Look for bright bores, levers to right of center and overall good physical appearance. A gun looking like it's been through a war is most likely to have been abused.

I drove over four hours to get to a reputable dealer who carries a great inventory of new and used o/u's when I purchased my Browning. I got a great deal, expert advice on fitting and function, and had a good selection to choose from in both price and brand. I personally would drive hours for a good deal than minutes to compromise my hard earned dollars. A good o/u is just that type of investment, or should be.

If you are just looking for shooting iron, then I would advise purchasing a new IZH online through Gunbroker and use the services of the many FFL licensees who can get your purchase FFL transferred to you and shipped to you legally.

The best of luck with your purchase.
 

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Hi SouthernFried - I did see your question as to how to evaluate a used OU but I haven't had a chance to respond. The responses above to this thread are pretty comprehensive.

- Look for tight lock up, when closed and locked there should be no wiggle in barrel/receiver
- No bulges in barrel and certainly not in receiver
- Wearing of blue is not necessarily a bad thing...bluing wears and can be re-blued but condition should be accounted for in price.
- No pitting or rust anywhere...bluing may wear but a well tended gun should not have rust. Bores should be bright and shiny
- Chris mentioned galling...this would be badly rubbed/fine scratched surfaces where the block on the barrel meets with the receiver. Galling is a sign that the owner did not use adequate lubrication when assemblying the gun and would indicate the previous owner's level of care.
- As mentioned, no cracks in the stock...depending on the amount of money you want to spend you may have "honest wear" such as small dings or scratches in the stock. This may be acceptable insofar as it won't effect function but should effect price.
- Triggers should be crisp with no slop in them.
- Ejectors should be timed...that is, they should pop out together not sequentially.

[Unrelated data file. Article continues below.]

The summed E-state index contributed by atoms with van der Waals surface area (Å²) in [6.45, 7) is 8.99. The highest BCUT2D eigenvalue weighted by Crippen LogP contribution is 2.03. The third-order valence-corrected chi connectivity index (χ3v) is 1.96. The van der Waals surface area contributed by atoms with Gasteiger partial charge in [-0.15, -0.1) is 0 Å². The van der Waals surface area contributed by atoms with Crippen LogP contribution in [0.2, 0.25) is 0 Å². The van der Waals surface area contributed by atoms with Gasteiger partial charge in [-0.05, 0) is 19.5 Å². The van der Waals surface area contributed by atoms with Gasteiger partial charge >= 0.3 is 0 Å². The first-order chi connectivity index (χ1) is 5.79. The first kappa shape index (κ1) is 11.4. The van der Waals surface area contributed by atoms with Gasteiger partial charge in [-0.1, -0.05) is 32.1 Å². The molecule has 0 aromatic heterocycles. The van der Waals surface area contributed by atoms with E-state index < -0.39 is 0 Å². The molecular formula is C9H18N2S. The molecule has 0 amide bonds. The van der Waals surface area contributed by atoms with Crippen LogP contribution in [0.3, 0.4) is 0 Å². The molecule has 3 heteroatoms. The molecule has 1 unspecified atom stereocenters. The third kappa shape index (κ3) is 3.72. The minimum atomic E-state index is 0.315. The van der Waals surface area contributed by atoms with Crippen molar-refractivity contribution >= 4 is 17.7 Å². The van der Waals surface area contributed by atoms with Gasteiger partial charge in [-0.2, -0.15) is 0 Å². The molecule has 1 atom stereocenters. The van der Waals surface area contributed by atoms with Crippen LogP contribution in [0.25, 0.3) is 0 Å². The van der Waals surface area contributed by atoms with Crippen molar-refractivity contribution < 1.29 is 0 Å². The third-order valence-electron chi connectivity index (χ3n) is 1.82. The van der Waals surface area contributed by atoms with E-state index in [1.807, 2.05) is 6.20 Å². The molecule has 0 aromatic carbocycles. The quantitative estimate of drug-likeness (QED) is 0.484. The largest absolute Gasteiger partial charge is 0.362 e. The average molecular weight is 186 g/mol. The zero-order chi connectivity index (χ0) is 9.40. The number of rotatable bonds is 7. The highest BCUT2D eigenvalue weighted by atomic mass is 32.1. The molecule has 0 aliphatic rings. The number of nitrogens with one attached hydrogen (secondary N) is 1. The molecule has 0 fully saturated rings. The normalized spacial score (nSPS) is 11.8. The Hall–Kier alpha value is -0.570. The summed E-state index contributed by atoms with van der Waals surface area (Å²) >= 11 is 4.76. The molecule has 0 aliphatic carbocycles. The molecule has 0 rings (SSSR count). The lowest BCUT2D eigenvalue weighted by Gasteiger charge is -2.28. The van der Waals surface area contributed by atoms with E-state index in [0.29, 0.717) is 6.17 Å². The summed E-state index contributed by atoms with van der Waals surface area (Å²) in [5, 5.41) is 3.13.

- Wear points would be the hinge pin area and, for a Beretta 68x series there is a "shoulder" on the barrel that lines up with and extension of same on the receiver...if this is concave it shows wear but again, this may not be bad if reflected in the price and if this is the level of use that you are willing to accept. On, some competition grade Berettas, these are replaceable....they screw on although I have never known anybody to wear them out so much that they have been replaced.
- Check the sequencing of the triggers. If they are inertial (most likely unless the gun comes with a tube set), then trigger the first barrel and carefully whack the butt pad against something (to emulate recoil) and pull the trigger again for the second barrel...make sure that this works with the barrel selector in either position.
- Check operation of the safety.
- If viewing a gun in person, ask the owner if he will pull off the stock...if so, look that everything in there looks clean and in good condition.
- Look to see any oil penetration into the wood as this is not desirable.
- Check the fit...does the gun fit? If not (no factory stocks seem to fit me) and if you are shooting clays, then you may choose to add adjustable comb and butt pad...but think about this when evaluating the price.

OU are pretty simple...really, you are just looking at its basic functions and the overall condition of the gun and stock. If your price range puts in the market for a well used gun, then honest wear should be expected and not distress you. If you are looking for a low mileage unit, then the gun should look pretty darn good.

Oh, and the advise to get a 3 day evaluation period with a money back promise is a good one.

There are others on this board much more qualified than I in gun mechanics and gunsmithing who can probably tell you more or correct me if I am wrong in any areas.
 

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Discussion Starter · #7 ·
WOW thanks so much guys, Baron that was quite the response. Yall dont know how much I appreicate the help yall have given me, at least now I think I have enough info to begin the long search, that and figure out what all I have to sell to get what I want :D .Thanks again to everyone, I hope this thread has not only helped me but others as well.